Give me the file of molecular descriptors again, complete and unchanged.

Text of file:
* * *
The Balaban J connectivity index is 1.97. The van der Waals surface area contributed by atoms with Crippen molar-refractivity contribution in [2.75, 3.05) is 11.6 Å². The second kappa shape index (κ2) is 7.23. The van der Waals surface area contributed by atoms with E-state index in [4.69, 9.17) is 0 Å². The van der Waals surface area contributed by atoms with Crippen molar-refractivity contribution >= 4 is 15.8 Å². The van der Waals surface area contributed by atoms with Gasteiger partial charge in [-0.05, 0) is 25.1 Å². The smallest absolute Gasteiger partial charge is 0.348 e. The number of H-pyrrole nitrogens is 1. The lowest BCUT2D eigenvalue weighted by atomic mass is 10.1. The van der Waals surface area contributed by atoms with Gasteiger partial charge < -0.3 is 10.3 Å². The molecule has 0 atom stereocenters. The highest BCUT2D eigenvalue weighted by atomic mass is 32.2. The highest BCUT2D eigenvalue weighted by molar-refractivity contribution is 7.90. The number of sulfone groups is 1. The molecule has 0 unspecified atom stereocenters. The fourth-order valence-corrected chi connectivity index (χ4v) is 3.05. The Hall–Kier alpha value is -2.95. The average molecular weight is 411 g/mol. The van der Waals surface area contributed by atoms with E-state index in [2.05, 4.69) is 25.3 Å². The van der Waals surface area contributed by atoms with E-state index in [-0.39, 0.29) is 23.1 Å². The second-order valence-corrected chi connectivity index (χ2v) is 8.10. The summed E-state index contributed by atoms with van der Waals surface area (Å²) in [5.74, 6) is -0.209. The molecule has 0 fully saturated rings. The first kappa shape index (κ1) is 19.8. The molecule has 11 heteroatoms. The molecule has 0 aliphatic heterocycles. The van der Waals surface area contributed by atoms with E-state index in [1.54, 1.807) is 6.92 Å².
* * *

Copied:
The Balaban J connectivity index is 1.97. The van der Waals surface area contributed by atoms with Crippen molar-refractivity contribution in [2.75, 3.05) is 11.6 Å². The second kappa shape index (κ2) is 7.23. The van der Waals surface area contributed by atoms with E-state index in [4.69, 9.17) is 0 Å². The van der Waals surface area contributed by atoms with Crippen molar-refractivity contribution >= 4 is 15.8 Å². The van der Waals surface area contributed by atoms with Gasteiger partial charge in [-0.05, 0) is 25.1 Å². The smallest absolute Gasteiger partial charge is 0.348 e. The number of H-pyrrole nitrogens is 1. The lowest BCUT2D eigenvalue weighted by atomic mass is 10.1. The van der Waals surface area contributed by atoms with Gasteiger partial charge < -0.3 is 10.3 Å². The molecule has 0 atom stereocenters. The highest BCUT2D eigenvalue weighted by atomic mass is 32.2. The highest BCUT2D eigenvalue weighted by molar-refractivity contribution is 7.90. The number of sulfone groups is 1. The molecule has 0 unspecified atom stereocenters. The fourth-order valence-corrected chi connectivity index (χ4v) is 3.05. The Hall–Kier alpha value is -2.95. The average molecular weight is 411 g/mol. The van der Waals surface area contributed by atoms with E-state index in [2.05, 4.69) is 25.3 Å². The van der Waals surface area contributed by atoms with E-state index in [-0.39, 0.29) is 23.1 Å². The second-order valence-corrected chi connectivity index (χ2v) is 8.10. The summed E-state index contributed by atoms with van der Waals surface area (Å²) in [5.74, 6) is -0.209. The molecule has 0 fully saturated rings. The first kappa shape index (κ1) is 19.8. The molecule has 11 heteroatoms. The molecule has 0 aliphatic heterocycles. The van der Waals surface area contributed by atoms with E-state index in [1.54, 1.807) is 6.92 Å².